People investing in each other …

October 14, 2018

People investing in each other … something special!

This past year I was involved in mentoring a startup company based on technology developed at UW – Madison. I really enjoyed it and learned a lot along the way. I was mentoring a PhD student exploring the commercial opportunities for her research work. In May she entered the National Science Foundation Innovation – Corps accelerator program.

NSF I-Corps is a very intense 8-week program focused on customer discovery i.e. finding customers with a problem to solve and a solution that they might actually buy. There were sessions in San Antonio Texas at the start and end of the program. The startups had a target of 15 customer interviews per week with an absolute minimum of 100 interviews in total.

My protégé had a good number of late nights to keep up, but she did it and in good form too. While she was very nervous on her first interview, she over came that to complete 102 interviews and in the process select a target market – analytics for innovative workspaces. While that first interview was a manager of the ‘Ripley’s Believe It of Not’ on the Riverwalk — mentor suggestion to start easy — she had good discussions with architects, construction project managers, product managers, VP’s and a CEO or two along the way.

After her final presentation, one of the instructors asked her what is the most important thing she learned. With out hesitation her response was that the most important lesson was that “there are so many people willing to help.” What amazed her was that so many people were willing to share their time and expertise, without a likely return other than a thank-you and an enjoyable discussion. And, I think the good feeling of contributing to this student’s business venture.

That’s people investing in each other. The mentor was definitely proud of that response without taking any credit.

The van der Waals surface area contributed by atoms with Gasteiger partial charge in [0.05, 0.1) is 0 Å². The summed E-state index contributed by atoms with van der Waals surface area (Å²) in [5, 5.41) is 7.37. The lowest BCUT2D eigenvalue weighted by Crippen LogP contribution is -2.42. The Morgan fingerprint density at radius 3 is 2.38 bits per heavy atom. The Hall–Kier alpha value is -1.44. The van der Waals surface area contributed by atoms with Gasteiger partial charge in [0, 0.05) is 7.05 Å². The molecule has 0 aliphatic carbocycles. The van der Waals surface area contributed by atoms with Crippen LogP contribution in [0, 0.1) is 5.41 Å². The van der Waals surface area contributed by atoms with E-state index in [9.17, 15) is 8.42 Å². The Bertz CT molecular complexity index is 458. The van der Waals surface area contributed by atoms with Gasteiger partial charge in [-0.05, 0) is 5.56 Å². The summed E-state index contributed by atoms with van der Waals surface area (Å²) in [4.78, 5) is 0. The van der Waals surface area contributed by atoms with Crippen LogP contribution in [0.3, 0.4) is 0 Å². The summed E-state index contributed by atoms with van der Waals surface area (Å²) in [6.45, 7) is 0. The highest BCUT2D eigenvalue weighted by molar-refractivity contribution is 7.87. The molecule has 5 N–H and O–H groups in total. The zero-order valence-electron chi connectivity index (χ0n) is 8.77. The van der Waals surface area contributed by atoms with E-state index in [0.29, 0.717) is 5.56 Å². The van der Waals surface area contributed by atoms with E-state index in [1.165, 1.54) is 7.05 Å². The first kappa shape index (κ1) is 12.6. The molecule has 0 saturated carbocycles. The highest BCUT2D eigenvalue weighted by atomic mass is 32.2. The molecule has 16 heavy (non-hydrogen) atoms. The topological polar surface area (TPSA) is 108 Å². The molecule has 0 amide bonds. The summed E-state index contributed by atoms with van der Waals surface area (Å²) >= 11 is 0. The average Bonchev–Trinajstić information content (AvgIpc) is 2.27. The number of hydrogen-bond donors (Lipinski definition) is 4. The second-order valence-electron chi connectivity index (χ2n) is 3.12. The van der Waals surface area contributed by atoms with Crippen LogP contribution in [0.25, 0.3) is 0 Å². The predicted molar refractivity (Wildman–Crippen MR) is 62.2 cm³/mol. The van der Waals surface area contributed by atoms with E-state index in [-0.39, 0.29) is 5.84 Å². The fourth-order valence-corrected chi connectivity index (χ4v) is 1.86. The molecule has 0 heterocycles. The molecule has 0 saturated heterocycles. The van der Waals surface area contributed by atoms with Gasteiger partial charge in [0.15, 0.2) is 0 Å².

After my NSF I-Corps experience, I ran across a related article in the McKinsey Quarterly, September 2018 “The Overlooked Essentials of Employee Well-being” by Jeffrey Pfeffer. Several points made caught my attention:

“Workplace stress is exacting an ever higher physical and psychological toll. It adversely affects productivity, drives up voluntary turnover, and costs US employers nearly $200 billion every year in healthcare costs.”

He goes on to describes two factors impacting stress/well-being in the workplace, job control and social support. The first seems a matter of common sense …

“leaving people with little or no control over what happens to them at work decreases motivation and effort.”

The second may challenge the shortsighted interpretation of the ‘business of business is business’ idea. Social support? Sounds like a ‘softy idea.’ It is! One with a very positive impact on employees, customers and business results.

“A culture of social support also reinforces for employees that they are valued, and thus helps in a company’s efforts to attract and retain people.”

The author has a few recommendations for companies:

• Demonstrate commitment to offering help … in life’s challenges
• Encourage people to care for one another … in times of personal crisis
• Fix the language … ‘teammates vs employees’
• Support shared connections … volunteering together strengthens relationships.

That’s people investing in each other on-the-job, developing lasting relationships, creating a strong community, a sound foundation for serving customers and building a business.

What does this have to do with us and the WSJ Society? Well, here are a few more citations in the McKinsey article:

“Having friends protects your health as much as quitting smoking and a great deal more than exercising.” (M. Heid, “You asked how many friends do I need?” Time Health, March 18, 2015)

“one review noted that ‘people who were less socially integrated’ and ‘people with low levels of social support’ had higher mortality rates.” (B. Uchino, “Social Support and Health,” J of Behavioral Medicine, August 2006, v 29 n 4 pp 377-87)

That caught my attention. Friends and social activities are not only more fun they’re actually good for your health. How about that!

The people helping my protégé with her startup; people in-career helping each other reach their best aspirations; or, people in-retirement contributing their time and talent to help others, it’s a matter of people investing in each other at whatever stage in life they are enjoying.

The Warren S. Johnson Society, a social organization to continue friendships established during a JCI career, is one means to that end. The members enjoy each other at quarterly luncheons, a reunion every two years, communications through the Newsletter, and this website.

Many of our members are involved in personal service activities – JCI career experiences do promote doing for others. That’s great!

But I wonder, what could we accomplish working together? Maybe with some new ideas from in-career members.

Something even more special I’ll bet. What do you think?

We are better together,
Jude Anders